We next jump into “Can’t Afford No Shoes,” one of two rollicking numbers on the record that also includes “Andy.” This is great rock-n-roll with Zappa’s unmistakable flair. And, of course, this song has its own brilliant guitar playing, a bit of Delta blues that sounds like Frank is literally bending the neck on his axe. And there is the “big finish!”
“Sofa No. 1” is simply beautiful. So melodic and still so FZ. Full of bombastic Germanic structure that it almost drips Wagner, but pulled off with such smooth panache, it can bring me near to tears.
Then there’s “Po-Jama People,” which begins with a guitar riff that teases you, foreshadowing another solo that is destined to rip your ears off, ironic considering the song is about people who are boring and soporific.
I already covered the debutante daisy with the color note organ, although there is another inside joke within the song regarding Perellis, who is not a figure from Florentine legend but was Zappa’s manager at the time of the recording.
“Evelyn, A Modified Dog” remains one of my favorite Zappa songs because of its poetic brilliance. But then comes a song that contains a bit of personal arcana right out of Zappa’s life. That reference goes with the verse “Well there’s forty-four men stashed away in Tank C/And there’s only one shower/And it don’t apply to Bob-bee!” Zappa spent time in the San Bernardino County Jail after being convicted of a trumped up indecency charge in 1962.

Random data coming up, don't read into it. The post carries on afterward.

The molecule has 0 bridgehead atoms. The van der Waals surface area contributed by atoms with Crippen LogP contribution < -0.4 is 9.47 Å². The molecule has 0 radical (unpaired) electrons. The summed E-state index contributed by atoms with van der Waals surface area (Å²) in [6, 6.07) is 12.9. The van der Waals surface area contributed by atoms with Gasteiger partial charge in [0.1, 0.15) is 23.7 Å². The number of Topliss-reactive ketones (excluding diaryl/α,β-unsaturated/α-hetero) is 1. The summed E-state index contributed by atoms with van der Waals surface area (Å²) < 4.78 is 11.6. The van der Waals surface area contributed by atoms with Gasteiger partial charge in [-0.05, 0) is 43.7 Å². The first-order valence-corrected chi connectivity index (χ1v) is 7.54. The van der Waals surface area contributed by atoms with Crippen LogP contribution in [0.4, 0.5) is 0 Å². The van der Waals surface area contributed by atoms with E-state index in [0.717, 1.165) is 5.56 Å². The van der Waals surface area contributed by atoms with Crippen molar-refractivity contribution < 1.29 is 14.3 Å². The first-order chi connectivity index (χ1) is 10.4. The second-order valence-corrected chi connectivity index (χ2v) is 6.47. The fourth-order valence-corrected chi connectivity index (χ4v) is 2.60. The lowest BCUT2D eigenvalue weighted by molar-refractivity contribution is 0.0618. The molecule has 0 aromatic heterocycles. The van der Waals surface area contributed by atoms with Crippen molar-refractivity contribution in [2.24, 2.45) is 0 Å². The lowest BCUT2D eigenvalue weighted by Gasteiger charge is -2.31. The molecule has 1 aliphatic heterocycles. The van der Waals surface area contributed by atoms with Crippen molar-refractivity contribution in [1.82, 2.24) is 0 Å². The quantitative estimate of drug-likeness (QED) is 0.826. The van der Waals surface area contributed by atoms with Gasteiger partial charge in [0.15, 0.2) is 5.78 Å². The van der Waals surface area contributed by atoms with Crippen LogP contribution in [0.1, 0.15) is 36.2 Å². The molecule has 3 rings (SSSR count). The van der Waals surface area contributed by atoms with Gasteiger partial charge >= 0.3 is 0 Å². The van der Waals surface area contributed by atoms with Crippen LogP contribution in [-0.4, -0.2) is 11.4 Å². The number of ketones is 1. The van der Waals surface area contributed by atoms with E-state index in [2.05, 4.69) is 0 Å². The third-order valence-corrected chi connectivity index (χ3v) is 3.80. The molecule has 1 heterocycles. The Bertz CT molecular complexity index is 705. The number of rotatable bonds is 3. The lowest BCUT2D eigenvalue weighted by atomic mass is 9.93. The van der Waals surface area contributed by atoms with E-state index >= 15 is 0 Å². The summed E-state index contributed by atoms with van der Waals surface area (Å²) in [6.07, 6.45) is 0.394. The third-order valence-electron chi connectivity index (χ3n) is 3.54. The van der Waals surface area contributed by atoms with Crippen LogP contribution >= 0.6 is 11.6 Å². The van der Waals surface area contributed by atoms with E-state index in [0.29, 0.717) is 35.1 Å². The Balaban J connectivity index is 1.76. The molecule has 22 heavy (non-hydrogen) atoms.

I mentioned that “Andy” was another fun rollicking tune, although it starts a bit more grandiose than your basic rock-n-roll song. But after the initial question is asked of whether there is anything good inside of you, the guitar gets gritty. I really like this song because it goes to the heart of a belief that is very Buddhist, and that is there is nothing good inside of us. We are neutral. People, of course, misinterpret this notion and twist its expression to mean, well, if there’s nothing good inside of us, then what’s inside of us must be evil. But that is not at all what is being implied in the lyrics. It just means we are what we is, nothing else. By nature, we are very selfish creatures. It is through socialization that we are supposed to learn that by being nice to each other, we get along much better.
“Do you know what I’m really telling you? Is it something that you can understand?”
You have to love Johnny “Guitar” Watson’s vocals at the end of this tune as well, so visceral, so hair-raising, it’s delicious.
Then we have “Sofa No. 2,” with lyrics this time taking the notion that god is everything to its absurd conclusion, that god is the chrome dinette as well. And by the way, we are god’s sofa.
I rate this recording five out of five stars. Add your own rating below.
This post was edited and new content added on Jan. 4, 2009.
Album release date: June 25, 1975, Warner DiscReet Records.
Inca Roads - 8:45
Can't Afford No Shoes - 2:38
Sofa No. 1 - 2:39
Po-Jama People - 7:43
Florentine Pogen - 5:27
Evelyn, A Modified Dog - 1:04
San Ber'dino - 5:57
Andy - 6:03
Sofa No. 2 - 2:47
Frank Zappa - guitars, vocals
George Duke - keyboards, synthesizers, vocals
Napoleon Murphy Brock - flute, tenor sax, vocals
Chester Thompson - drums
Tom Fowler - bass
Ruth Underwood - percussion
James Youman - bass
Johnny "Guitar" Watson - flambe vocals
Bloodshot Rollin' Red (Captain Beefheart) – harmonica